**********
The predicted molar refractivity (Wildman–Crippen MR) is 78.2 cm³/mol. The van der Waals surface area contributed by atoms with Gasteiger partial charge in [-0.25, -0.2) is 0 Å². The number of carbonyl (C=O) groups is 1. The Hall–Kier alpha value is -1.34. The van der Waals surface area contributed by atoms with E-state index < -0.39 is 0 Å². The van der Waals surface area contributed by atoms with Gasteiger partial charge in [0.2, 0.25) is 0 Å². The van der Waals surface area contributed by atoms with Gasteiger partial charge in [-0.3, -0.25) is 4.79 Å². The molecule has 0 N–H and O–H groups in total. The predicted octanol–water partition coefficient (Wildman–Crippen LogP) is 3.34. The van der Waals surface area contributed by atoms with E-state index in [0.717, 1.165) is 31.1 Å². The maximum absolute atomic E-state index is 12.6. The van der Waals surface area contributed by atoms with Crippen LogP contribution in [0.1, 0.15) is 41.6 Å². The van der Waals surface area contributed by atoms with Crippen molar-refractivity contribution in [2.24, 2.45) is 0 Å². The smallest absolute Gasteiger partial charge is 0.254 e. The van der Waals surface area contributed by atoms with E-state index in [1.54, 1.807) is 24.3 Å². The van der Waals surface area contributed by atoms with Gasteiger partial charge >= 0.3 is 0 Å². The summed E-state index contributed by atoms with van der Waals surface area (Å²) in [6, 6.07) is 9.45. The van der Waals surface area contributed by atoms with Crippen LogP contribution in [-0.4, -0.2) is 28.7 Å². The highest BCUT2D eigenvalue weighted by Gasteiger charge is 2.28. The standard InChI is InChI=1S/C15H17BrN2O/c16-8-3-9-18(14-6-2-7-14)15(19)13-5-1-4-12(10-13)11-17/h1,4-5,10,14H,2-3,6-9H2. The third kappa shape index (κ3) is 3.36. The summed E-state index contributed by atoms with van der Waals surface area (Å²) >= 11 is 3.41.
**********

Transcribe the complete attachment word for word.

The predicted molar refractivity (Wildman–Crippen MR) is 78.2 cm³/mol. The van der Waals surface area contributed by atoms with Gasteiger partial charge in [-0.25, -0.2) is 0 Å². The number of carbonyl (C=O) groups is 1. The Hall–Kier alpha value is -1.34. The van der Waals surface area contributed by atoms with E-state index < -0.39 is 0 Å². The van der Waals surface area contributed by atoms with Gasteiger partial charge in [0.2, 0.25) is 0 Å². The van der Waals surface area contributed by atoms with Gasteiger partial charge in [-0.3, -0.25) is 4.79 Å². The molecule has 0 N–H and O–H groups in total. The predicted octanol–water partition coefficient (Wildman–Crippen LogP) is 3.34. The van der Waals surface area contributed by atoms with E-state index in [0.717, 1.165) is 31.1 Å². The maximum absolute atomic E-state index is 12.6. The van der Waals surface area contributed by atoms with Crippen LogP contribution in [0.1, 0.15) is 41.6 Å². The van der Waals surface area contributed by atoms with Crippen molar-refractivity contribution in [2.24, 2.45) is 0 Å². The smallest absolute Gasteiger partial charge is 0.254 e. The van der Waals surface area contributed by atoms with E-state index in [1.54, 1.807) is 24.3 Å². The van der Waals surface area contributed by atoms with Gasteiger partial charge >= 0.3 is 0 Å². The summed E-state index contributed by atoms with van der Waals surface area (Å²) in [6, 6.07) is 9.45. The van der Waals surface area contributed by atoms with Crippen LogP contribution in [-0.4, -0.2) is 28.7 Å². The highest BCUT2D eigenvalue weighted by Gasteiger charge is 2.28. The standard InChI is InChI=1S/C15H17BrN2O/c16-8-3-9-18(14-6-2-7-14)15(19)13-5-1-4-12(10-13)11-17/h1,4-5,10,14H,2-3,6-9H2. The third kappa shape index (κ3) is 3.36. The summed E-state index contributed by atoms with van der Waals surface area (Å²) >= 11 is 3.41.